Try performing any original text as written by Shakespeare – tricky? – oh that’s right, because it is a translation of Early Modern English and as such it is an adaptation. Any translator of poetic or dramatic text will tell you that you have to make choices that change the nature of the story, characters, poeticism etc etc.
      How are you going to perform it? Speak it in the Original Pronunciation of Shakespeare’s time? – or in RP (which it never was) – or in the idiom of the time and place in which you choose to set it? – or the comtemporary language and accent of the country and region in which it is being performed perhaps??? Dress up in Elizabethan Garb as originally performed (museum piece)? Are you going to perform the entire text of some of Shakespeare’s longer works without any cuts and watch the audience fall asleep? – or leave in all the outdated comedic scenes that have no contemporary relevance and aren’t funny?? Get my drift – if you are putting on any play (especially Shakespeare) it will likely involve some form of adaptation. And plus you are rude. Never post again please.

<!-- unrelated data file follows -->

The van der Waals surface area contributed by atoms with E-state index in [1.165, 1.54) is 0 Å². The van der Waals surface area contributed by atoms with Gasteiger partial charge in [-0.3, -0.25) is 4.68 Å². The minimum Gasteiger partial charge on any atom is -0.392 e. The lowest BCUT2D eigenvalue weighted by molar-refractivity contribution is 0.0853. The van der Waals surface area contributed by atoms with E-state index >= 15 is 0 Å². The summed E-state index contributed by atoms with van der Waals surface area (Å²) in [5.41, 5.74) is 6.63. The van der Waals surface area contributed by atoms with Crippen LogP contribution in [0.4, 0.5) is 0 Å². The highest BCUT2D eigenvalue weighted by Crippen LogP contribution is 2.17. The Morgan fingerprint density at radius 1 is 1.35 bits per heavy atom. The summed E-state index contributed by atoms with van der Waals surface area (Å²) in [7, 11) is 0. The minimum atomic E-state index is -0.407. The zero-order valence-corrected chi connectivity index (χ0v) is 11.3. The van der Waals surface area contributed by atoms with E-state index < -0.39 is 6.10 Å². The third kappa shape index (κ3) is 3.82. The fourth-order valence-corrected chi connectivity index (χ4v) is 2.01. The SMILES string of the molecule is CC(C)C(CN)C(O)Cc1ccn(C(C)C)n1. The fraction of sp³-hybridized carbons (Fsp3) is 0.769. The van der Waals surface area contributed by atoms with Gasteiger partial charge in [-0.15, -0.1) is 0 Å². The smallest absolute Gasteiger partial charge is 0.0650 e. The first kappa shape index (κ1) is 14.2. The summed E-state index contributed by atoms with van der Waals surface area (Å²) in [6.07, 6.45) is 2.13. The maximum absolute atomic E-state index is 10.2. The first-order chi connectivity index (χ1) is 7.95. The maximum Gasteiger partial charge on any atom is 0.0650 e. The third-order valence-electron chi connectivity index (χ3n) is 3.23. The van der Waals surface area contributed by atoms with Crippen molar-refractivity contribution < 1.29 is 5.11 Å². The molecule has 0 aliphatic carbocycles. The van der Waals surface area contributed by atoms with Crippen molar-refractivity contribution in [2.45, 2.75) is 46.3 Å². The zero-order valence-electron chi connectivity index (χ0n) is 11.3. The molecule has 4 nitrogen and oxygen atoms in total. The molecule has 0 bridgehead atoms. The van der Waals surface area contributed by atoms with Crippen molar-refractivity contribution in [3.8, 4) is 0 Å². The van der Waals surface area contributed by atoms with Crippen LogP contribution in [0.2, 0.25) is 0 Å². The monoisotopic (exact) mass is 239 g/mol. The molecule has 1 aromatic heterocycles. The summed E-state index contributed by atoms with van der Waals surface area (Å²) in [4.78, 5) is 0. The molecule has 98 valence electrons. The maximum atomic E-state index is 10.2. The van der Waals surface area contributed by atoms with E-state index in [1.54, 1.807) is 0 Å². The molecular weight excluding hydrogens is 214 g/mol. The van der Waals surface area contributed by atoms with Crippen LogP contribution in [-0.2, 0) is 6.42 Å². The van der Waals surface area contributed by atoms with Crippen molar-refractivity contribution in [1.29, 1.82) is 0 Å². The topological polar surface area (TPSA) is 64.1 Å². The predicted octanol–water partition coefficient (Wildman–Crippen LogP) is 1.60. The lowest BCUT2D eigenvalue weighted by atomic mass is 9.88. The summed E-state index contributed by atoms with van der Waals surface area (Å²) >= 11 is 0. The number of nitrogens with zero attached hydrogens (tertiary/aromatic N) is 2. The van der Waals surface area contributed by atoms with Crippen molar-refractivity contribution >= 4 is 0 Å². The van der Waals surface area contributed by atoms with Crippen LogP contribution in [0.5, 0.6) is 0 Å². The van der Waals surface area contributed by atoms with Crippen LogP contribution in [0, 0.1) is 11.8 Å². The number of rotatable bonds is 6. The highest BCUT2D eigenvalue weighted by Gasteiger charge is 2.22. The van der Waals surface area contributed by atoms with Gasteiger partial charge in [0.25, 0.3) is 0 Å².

Cheers.

  2. Dj_Cosmo on April 18, 2014 at 12:43 pm said:

    Wow, that’s amazing!

  3. Shakespeare Geek on April 18, 2014 at 1:41 pm said:

    For those who are still not convinced:

    “Humphrey Moseley, the publisher who
    entered Cardenio on the Stationers’ Register in 1653 as a work by
    Shakespeare and Fletcher, registered two other plays allegedly by
    Shakespeare at the same time, and another three in 1660.”

  4. Ignatius Burke on April 18, 2014 at 9:21 pm said:

    Interesting. That was the seventeenth century.

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  7. Alan Ball on April 19, 2014 at 6:08 pm said:

    Sorry if this makes me look stupid, but I DO believe this story. The part I don’t get is how this is news: Cardenio was “discovered” some 20 years ago; I have a copy. I’m not at home to look at it right now, but if I remember correctly, it’s a pastoral play, subtitled, “The Second Maiden’s Tragedy.”

  8. Karen Alkalay-Gut on April 20, 2014 at 7:01 am said:

    Before I made a final judgement call on the authenticity of something like this, I’d want to know what’s in the play, the complexity of the plot, the quality of the writing, the beauty of the drama.